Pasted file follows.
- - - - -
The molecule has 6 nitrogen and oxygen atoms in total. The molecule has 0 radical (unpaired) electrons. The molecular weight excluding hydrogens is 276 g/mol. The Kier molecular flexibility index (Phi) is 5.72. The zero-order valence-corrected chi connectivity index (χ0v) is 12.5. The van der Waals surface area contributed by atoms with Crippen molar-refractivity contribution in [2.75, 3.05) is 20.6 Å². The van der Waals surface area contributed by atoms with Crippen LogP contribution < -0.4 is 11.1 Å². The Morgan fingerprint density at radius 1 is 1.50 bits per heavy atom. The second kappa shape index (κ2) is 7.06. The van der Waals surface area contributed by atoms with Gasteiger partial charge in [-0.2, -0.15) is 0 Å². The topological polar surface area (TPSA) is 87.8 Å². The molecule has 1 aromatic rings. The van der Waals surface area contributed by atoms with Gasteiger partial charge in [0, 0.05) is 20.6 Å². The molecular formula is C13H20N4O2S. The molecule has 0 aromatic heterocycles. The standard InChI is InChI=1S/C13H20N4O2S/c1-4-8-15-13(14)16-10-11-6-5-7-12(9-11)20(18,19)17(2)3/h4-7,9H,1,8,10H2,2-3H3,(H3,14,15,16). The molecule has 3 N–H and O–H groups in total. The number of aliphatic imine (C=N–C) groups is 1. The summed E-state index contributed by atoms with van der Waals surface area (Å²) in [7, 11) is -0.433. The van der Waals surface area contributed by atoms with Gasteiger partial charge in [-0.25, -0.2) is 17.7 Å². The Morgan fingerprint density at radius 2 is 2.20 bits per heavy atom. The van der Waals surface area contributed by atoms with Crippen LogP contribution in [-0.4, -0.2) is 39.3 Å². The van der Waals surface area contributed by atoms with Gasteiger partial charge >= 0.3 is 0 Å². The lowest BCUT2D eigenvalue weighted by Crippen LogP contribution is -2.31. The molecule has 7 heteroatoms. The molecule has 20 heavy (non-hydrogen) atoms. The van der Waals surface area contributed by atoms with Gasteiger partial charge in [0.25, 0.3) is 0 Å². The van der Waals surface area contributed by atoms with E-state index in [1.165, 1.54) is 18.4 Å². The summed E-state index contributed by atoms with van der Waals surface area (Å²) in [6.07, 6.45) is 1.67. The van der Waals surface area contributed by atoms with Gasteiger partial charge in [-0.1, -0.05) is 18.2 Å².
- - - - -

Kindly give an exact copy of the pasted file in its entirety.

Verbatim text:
The molecule has 6 nitrogen and oxygen atoms in total. The molecule has 0 radical (unpaired) electrons. The molecular weight excluding hydrogens is 276 g/mol. The Kier molecular flexibility index (Phi) is 5.72. The zero-order valence-corrected chi connectivity index (χ0v) is 12.5. The van der Waals surface area contributed by atoms with Crippen molar-refractivity contribution in [2.75, 3.05) is 20.6 Å². The van der Waals surface area contributed by atoms with Crippen LogP contribution < -0.4 is 11.1 Å². The Morgan fingerprint density at radius 1 is 1.50 bits per heavy atom. The second kappa shape index (κ2) is 7.06. The van der Waals surface area contributed by atoms with Gasteiger partial charge in [-0.2, -0.15) is 0 Å². The topological polar surface area (TPSA) is 87.8 Å². The molecule has 1 aromatic rings. The van der Waals surface area contributed by atoms with Gasteiger partial charge in [0, 0.05) is 20.6 Å². The molecular formula is C13H20N4O2S. The molecule has 0 aromatic heterocycles. The standard InChI is InChI=1S/C13H20N4O2S/c1-4-8-15-13(14)16-10-11-6-5-7-12(9-11)20(18,19)17(2)3/h4-7,9H,1,8,10H2,2-3H3,(H3,14,15,16). The molecule has 3 N–H and O–H groups in total. The number of aliphatic imine (C=N–C) groups is 1. The summed E-state index contributed by atoms with van der Waals surface area (Å²) in [7, 11) is -0.433. The van der Waals surface area contributed by atoms with Gasteiger partial charge in [-0.25, -0.2) is 17.7 Å². The Morgan fingerprint density at radius 2 is 2.20 bits per heavy atom. The van der Waals surface area contributed by atoms with Crippen LogP contribution in [-0.4, -0.2) is 39.3 Å². The van der Waals surface area contributed by atoms with Gasteiger partial charge >= 0.3 is 0 Å². The lowest BCUT2D eigenvalue weighted by Crippen LogP contribution is -2.31. The molecule has 7 heteroatoms. The molecule has 20 heavy (non-hydrogen) atoms. The van der Waals surface area contributed by atoms with Gasteiger partial charge in [0.25, 0.3) is 0 Å². The van der Waals surface area contributed by atoms with E-state index in [1.165, 1.54) is 18.4 Å². The summed E-state index contributed by atoms with van der Waals surface area (Å²) in [6.07, 6.45) is 1.67. The van der Waals surface area contributed by atoms with Gasteiger partial charge in [-0.1, -0.05) is 18.2 Å².